STILLWATER, Okla. – If Arkansas goes on to win the NCAA Baseball Tournament Stillwater Regional, it may very well look back to the second inning on Friday’s 7-1 win over Grand Canyon University.

Moments after Razorback starter and winning pitcher Connor Noland whiffed a batter and catcher Michael Turner gunned down a runner stealing for a double play, Arkansas pounced for four two-out runs.

The strike-them-out, throw-them-out double play clearly electrified the Razorbacks, who had lost four straight and six of eight coming into Friday.

“It was big,” Arkansas head coach Dave Van Horn said. “The dugout erupted on it. And the throw was incredible. Not only was it on the money, it looked like the batter was almost in his way in my opinion.

“If he hadn’t thrown him out, I would’ve ask for interference or a review on that if possible. But he threw on the money with some velocity. And that was a great play.”

The outburst lifted the second-seeded Razorbacks (39-18) into a contest Saturday night at 6 p.m. with Oklahoma State (40-20), who downed third-seeded Missouri State 10-5 on Friday night.

“You know, we hadn’t won in a while,” Van Horn said. “It’s been a couple of weeks, and it’s a good feeling, I’ll tell you that.”

The game turned quickly in the second for Grand Canyon (41-20), who plays Missouri State Saturday at noon in an elimination game.

“We had nobody on, and then we go on to score four runs,” Van Horn said. “Amazing inning. I thought the hitters did an incredible job of fouling off pitches, working the count. I mean, just getting the pitch count way up. And then we came through with a couple of big hits,” Van Horn said.

That explosion came against Grand Canyon ace Daniel Avitia (8-5), who was the WAC’s pitcher and freshman of year.

Avitia allowed a two-out homer to Cayden Wallace in the opening inning while throwing 24 pitches, but would toss 43 in the second inning before being pulled.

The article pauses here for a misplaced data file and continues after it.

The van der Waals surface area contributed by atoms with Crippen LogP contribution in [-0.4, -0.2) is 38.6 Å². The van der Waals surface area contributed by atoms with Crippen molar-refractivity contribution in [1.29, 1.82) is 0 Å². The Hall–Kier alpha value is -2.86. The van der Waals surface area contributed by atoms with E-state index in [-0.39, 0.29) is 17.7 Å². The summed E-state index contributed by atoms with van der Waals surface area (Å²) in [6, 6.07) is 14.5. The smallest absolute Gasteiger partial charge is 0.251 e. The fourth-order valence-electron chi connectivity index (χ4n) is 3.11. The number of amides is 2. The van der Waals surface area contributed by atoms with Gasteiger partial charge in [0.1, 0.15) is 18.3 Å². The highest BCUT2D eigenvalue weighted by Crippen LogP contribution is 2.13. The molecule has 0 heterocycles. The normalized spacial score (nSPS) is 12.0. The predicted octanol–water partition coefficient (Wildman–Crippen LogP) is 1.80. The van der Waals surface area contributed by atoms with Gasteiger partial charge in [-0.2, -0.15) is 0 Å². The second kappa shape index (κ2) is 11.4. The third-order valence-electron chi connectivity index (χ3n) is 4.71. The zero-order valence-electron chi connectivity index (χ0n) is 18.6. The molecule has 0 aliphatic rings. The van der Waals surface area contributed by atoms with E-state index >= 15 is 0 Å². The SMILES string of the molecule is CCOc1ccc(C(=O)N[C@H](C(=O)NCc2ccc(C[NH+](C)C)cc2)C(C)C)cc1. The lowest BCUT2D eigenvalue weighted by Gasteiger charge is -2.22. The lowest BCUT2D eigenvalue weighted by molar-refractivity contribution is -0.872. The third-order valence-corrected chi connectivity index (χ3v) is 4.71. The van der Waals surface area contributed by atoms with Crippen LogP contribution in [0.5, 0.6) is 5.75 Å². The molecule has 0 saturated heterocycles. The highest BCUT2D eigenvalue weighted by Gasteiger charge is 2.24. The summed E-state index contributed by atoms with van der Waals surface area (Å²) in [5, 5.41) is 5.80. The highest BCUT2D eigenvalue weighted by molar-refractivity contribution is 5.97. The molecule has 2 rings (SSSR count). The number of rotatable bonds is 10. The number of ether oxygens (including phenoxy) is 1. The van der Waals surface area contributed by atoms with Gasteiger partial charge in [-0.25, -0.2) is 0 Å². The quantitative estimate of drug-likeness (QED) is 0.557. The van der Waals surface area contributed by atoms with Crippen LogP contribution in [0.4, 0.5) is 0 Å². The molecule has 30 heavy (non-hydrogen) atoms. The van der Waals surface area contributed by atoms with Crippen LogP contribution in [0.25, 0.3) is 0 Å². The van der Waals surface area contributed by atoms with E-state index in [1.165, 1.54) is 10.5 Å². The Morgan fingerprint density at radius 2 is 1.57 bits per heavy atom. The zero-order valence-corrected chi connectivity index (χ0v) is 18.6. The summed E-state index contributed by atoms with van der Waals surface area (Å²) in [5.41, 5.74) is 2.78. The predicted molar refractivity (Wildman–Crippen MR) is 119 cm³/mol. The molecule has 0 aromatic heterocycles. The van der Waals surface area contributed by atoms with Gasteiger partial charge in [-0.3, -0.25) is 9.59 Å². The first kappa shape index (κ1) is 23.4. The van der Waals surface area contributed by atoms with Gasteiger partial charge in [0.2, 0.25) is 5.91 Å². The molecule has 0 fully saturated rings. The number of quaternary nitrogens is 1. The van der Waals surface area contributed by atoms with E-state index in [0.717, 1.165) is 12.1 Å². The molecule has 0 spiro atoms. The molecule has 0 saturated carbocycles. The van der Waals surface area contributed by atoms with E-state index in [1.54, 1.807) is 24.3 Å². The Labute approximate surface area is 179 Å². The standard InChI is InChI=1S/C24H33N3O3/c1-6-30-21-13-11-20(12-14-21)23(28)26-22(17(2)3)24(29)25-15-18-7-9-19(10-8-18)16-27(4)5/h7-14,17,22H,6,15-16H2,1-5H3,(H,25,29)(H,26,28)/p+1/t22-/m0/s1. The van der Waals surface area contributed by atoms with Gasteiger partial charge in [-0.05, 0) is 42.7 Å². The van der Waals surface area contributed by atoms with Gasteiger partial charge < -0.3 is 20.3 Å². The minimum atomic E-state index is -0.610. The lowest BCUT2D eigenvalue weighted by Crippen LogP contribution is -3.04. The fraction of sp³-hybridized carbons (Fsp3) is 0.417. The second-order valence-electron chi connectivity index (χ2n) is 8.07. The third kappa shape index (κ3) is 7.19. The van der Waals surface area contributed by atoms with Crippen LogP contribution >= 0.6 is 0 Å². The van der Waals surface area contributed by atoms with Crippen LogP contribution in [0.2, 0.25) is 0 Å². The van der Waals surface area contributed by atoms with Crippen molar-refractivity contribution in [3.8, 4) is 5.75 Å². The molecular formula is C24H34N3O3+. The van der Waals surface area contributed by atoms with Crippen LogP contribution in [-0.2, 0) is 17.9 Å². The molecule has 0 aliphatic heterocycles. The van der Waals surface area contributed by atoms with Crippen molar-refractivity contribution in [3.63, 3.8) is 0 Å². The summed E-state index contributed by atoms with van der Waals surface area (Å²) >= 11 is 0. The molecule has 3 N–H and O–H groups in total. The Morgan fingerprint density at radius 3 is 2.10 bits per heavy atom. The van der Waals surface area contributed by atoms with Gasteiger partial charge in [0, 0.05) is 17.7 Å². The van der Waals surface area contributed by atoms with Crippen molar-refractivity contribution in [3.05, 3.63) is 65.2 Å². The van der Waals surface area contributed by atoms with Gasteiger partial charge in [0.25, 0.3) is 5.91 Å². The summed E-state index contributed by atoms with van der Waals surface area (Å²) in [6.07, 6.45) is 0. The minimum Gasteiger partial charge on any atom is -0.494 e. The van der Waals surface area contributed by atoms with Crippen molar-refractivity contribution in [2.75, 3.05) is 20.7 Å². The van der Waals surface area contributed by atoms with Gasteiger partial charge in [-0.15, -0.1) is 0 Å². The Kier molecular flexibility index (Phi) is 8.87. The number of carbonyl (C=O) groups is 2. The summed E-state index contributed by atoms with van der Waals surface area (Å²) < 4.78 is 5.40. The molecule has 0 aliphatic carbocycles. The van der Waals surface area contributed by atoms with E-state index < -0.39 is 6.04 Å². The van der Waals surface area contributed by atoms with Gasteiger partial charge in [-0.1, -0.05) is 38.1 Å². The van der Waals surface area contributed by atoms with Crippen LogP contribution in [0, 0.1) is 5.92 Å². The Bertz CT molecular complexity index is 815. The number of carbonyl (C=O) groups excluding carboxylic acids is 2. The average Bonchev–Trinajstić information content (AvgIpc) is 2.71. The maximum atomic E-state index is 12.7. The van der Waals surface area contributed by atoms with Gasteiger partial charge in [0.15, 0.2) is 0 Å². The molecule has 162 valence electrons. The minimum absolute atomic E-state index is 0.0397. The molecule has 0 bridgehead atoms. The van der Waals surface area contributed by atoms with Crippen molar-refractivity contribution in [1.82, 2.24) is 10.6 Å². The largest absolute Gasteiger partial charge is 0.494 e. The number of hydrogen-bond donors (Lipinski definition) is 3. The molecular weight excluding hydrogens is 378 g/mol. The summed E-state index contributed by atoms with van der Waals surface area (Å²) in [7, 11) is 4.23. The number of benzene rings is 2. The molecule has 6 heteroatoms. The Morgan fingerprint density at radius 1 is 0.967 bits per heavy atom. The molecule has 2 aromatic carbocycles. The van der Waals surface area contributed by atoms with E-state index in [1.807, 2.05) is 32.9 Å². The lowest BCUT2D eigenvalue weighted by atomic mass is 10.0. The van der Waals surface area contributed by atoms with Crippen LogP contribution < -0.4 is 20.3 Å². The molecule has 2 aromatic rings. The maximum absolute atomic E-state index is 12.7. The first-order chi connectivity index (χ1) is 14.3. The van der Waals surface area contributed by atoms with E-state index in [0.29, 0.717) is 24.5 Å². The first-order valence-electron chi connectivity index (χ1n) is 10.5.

Peyton Stovall singled with two outs, Zach Gregory was hit by a pitch and Braydon Webb’s single made it 2-0.

After Brady Slavens walked to load the bases, Avitia drilled Wallace with a pitch to force in a run and Turner followed with two-run single that made it 5-0.

“It started with Webb’s big hit, and Michael got the big hit that kind of finished it off,” Van Horn said. “ I know there was another one in there, maybe a hit by pitch with Wallace, maybe on a full count.

“I’m thinking that he maybe threw 40 pitches in that inning. I don’t know the exact total, but I haven’t seen that much.”

Noland appreciated the support from his teammates like Wallace and Turner, who combined for five hits and six RBIs.

“Everybody’s excited to be here,” Noland said. “We have another opportunity to play baseball with this group. Any time you have that, you’ve got to be excited. You could see it today. Once you get an early lead, everybody’s having fun, everybody’s playing loose, and that made a big difference.”

Van Horn, whose team had nine hits, was pleased to see his team score the four tallies without the benefit of a home run in the second.

“You can hit three homers in an inning, but what we did in the second, I’ll take that any time,” Van Horn said. “That was big-time at-bats.”